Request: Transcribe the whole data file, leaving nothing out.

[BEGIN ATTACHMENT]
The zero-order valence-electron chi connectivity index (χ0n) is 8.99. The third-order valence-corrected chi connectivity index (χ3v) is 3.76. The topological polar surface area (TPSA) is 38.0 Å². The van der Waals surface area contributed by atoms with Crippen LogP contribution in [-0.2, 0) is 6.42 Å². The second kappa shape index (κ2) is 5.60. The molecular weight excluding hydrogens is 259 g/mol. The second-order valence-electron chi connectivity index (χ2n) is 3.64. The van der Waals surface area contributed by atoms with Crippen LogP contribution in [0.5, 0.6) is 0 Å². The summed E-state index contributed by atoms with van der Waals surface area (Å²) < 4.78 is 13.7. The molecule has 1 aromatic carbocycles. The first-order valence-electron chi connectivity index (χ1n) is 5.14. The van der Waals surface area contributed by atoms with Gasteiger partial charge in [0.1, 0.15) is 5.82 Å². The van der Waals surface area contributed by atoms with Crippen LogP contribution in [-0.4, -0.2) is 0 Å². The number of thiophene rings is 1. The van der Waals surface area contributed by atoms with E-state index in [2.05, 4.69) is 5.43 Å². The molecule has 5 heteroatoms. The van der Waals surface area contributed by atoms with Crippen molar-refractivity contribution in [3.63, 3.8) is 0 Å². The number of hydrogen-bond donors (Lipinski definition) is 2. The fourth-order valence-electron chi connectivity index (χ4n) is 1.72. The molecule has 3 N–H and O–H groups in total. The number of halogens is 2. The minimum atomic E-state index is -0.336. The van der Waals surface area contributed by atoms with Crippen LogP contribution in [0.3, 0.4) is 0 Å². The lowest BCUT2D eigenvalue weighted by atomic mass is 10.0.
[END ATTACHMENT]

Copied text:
The zero-order valence-electron chi connectivity index (χ0n) is 8.99. The third-order valence-corrected chi connectivity index (χ3v) is 3.76. The topological polar surface area (TPSA) is 38.0 Å². The van der Waals surface area contributed by atoms with Crippen LogP contribution in [-0.2, 0) is 6.42 Å². The second kappa shape index (κ2) is 5.60. The molecular weight excluding hydrogens is 259 g/mol. The second-order valence-electron chi connectivity index (χ2n) is 3.64. The van der Waals surface area contributed by atoms with Crippen LogP contribution in [0.5, 0.6) is 0 Å². The summed E-state index contributed by atoms with van der Waals surface area (Å²) < 4.78 is 13.7. The molecule has 1 aromatic carbocycles. The first-order valence-electron chi connectivity index (χ1n) is 5.14. The van der Waals surface area contributed by atoms with Gasteiger partial charge in [0.1, 0.15) is 5.82 Å². The van der Waals surface area contributed by atoms with Crippen LogP contribution in [-0.4, -0.2) is 0 Å². The number of thiophene rings is 1. The van der Waals surface area contributed by atoms with E-state index in [2.05, 4.69) is 5.43 Å². The molecule has 5 heteroatoms. The van der Waals surface area contributed by atoms with Crippen molar-refractivity contribution in [3.63, 3.8) is 0 Å². The number of hydrogen-bond donors (Lipinski definition) is 2. The fourth-order valence-electron chi connectivity index (χ4n) is 1.72. The molecule has 3 N–H and O–H groups in total. The number of halogens is 2. The minimum atomic E-state index is -0.336. The van der Waals surface area contributed by atoms with Crippen LogP contribution in [0.3, 0.4) is 0 Å². The lowest BCUT2D eigenvalue weighted by atomic mass is 10.0.